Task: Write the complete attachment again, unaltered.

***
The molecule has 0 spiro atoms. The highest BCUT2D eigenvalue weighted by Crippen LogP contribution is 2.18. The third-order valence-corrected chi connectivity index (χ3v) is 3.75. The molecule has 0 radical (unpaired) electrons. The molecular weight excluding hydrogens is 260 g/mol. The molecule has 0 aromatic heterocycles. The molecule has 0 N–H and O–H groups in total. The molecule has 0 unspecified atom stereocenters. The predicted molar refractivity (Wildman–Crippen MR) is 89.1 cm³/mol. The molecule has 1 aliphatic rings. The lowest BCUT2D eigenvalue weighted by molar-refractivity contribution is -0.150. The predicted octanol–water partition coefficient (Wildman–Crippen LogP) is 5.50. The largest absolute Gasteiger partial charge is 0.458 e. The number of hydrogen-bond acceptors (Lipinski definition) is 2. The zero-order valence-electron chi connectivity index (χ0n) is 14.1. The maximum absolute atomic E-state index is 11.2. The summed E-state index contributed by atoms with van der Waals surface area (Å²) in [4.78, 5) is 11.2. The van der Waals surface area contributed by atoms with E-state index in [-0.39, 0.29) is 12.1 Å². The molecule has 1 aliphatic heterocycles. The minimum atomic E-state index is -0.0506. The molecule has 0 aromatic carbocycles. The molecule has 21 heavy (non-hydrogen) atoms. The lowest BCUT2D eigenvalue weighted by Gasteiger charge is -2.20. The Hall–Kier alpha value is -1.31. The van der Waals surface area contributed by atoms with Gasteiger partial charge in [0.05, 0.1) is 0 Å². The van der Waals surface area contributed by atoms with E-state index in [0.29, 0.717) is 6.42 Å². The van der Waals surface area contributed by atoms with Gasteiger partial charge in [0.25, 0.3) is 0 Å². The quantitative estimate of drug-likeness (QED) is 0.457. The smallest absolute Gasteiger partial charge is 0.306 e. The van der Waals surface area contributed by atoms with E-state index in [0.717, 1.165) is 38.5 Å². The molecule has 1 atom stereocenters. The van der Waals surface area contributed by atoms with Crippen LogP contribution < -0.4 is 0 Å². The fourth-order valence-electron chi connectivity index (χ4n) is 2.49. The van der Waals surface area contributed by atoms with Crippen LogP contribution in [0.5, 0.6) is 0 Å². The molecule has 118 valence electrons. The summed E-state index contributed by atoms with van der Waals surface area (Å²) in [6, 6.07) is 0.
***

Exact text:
The molecule has 0 spiro atoms. The highest BCUT2D eigenvalue weighted by Crippen LogP contribution is 2.18. The third-order valence-corrected chi connectivity index (χ3v) is 3.75. The molecule has 0 radical (unpaired) electrons. The molecular weight excluding hydrogens is 260 g/mol. The molecule has 0 aromatic heterocycles. The molecule has 0 N–H and O–H groups in total. The molecule has 0 unspecified atom stereocenters. The predicted molar refractivity (Wildman–Crippen MR) is 89.1 cm³/mol. The molecule has 1 aliphatic rings. The lowest BCUT2D eigenvalue weighted by molar-refractivity contribution is -0.150. The predicted octanol–water partition coefficient (Wildman–Crippen LogP) is 5.50. The largest absolute Gasteiger partial charge is 0.458 e. The number of hydrogen-bond acceptors (Lipinski definition) is 2. The zero-order valence-electron chi connectivity index (χ0n) is 14.1. The maximum absolute atomic E-state index is 11.2. The summed E-state index contributed by atoms with van der Waals surface area (Å²) in [4.78, 5) is 11.2. The van der Waals surface area contributed by atoms with E-state index in [-0.39, 0.29) is 12.1 Å². The molecule has 1 aliphatic heterocycles. The minimum atomic E-state index is -0.0506. The molecule has 0 aromatic carbocycles. The molecule has 21 heavy (non-hydrogen) atoms. The lowest BCUT2D eigenvalue weighted by Gasteiger charge is -2.20. The Hall–Kier alpha value is -1.31. The van der Waals surface area contributed by atoms with Gasteiger partial charge in [0.05, 0.1) is 0 Å². The van der Waals surface area contributed by atoms with E-state index in [0.29, 0.717) is 6.42 Å². The van der Waals surface area contributed by atoms with Gasteiger partial charge in [0.25, 0.3) is 0 Å². The quantitative estimate of drug-likeness (QED) is 0.457. The smallest absolute Gasteiger partial charge is 0.306 e. The van der Waals surface area contributed by atoms with E-state index in [0.717, 1.165) is 38.5 Å². The molecule has 1 atom stereocenters. The van der Waals surface area contributed by atoms with Crippen LogP contribution < -0.4 is 0 Å². The fourth-order valence-electron chi connectivity index (χ4n) is 2.49. The van der Waals surface area contributed by atoms with Crippen LogP contribution in [0.5, 0.6) is 0 Å². The molecule has 118 valence electrons. The summed E-state index contributed by atoms with van der Waals surface area (Å²) in [6, 6.07) is 0.